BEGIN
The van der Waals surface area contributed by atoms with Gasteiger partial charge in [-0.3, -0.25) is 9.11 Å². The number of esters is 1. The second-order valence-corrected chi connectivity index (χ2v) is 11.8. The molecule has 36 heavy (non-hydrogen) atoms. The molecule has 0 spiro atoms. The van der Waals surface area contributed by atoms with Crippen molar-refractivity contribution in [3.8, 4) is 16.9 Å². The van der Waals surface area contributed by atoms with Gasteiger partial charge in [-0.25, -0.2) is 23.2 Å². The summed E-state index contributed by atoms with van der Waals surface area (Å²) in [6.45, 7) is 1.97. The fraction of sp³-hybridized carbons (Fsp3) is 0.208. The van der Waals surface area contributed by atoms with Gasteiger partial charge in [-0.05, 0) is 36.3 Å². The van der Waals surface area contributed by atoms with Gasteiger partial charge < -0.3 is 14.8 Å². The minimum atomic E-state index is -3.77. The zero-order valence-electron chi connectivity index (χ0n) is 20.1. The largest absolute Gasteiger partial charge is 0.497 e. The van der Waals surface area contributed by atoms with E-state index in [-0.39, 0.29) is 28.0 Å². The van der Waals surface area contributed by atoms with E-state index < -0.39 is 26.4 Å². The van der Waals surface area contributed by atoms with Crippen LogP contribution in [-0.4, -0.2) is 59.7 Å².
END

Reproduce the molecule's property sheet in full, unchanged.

The van der Waals surface area contributed by atoms with Gasteiger partial charge in [-0.3, -0.25) is 9.11 Å². The number of esters is 1. The second-order valence-corrected chi connectivity index (χ2v) is 11.8. The molecule has 36 heavy (non-hydrogen) atoms. The molecule has 0 spiro atoms. The van der Waals surface area contributed by atoms with Crippen molar-refractivity contribution in [3.8, 4) is 16.9 Å². The van der Waals surface area contributed by atoms with Gasteiger partial charge in [-0.25, -0.2) is 23.2 Å². The summed E-state index contributed by atoms with van der Waals surface area (Å²) in [6.45, 7) is 1.97. The fraction of sp³-hybridized carbons (Fsp3) is 0.208. The van der Waals surface area contributed by atoms with Gasteiger partial charge in [-0.05, 0) is 36.3 Å². The van der Waals surface area contributed by atoms with Gasteiger partial charge < -0.3 is 14.8 Å². The minimum atomic E-state index is -3.77. The zero-order valence-electron chi connectivity index (χ0n) is 20.1. The largest absolute Gasteiger partial charge is 0.497 e. The van der Waals surface area contributed by atoms with E-state index in [-0.39, 0.29) is 28.0 Å². The van der Waals surface area contributed by atoms with E-state index < -0.39 is 26.4 Å². The van der Waals surface area contributed by atoms with Crippen LogP contribution in [-0.4, -0.2) is 59.7 Å².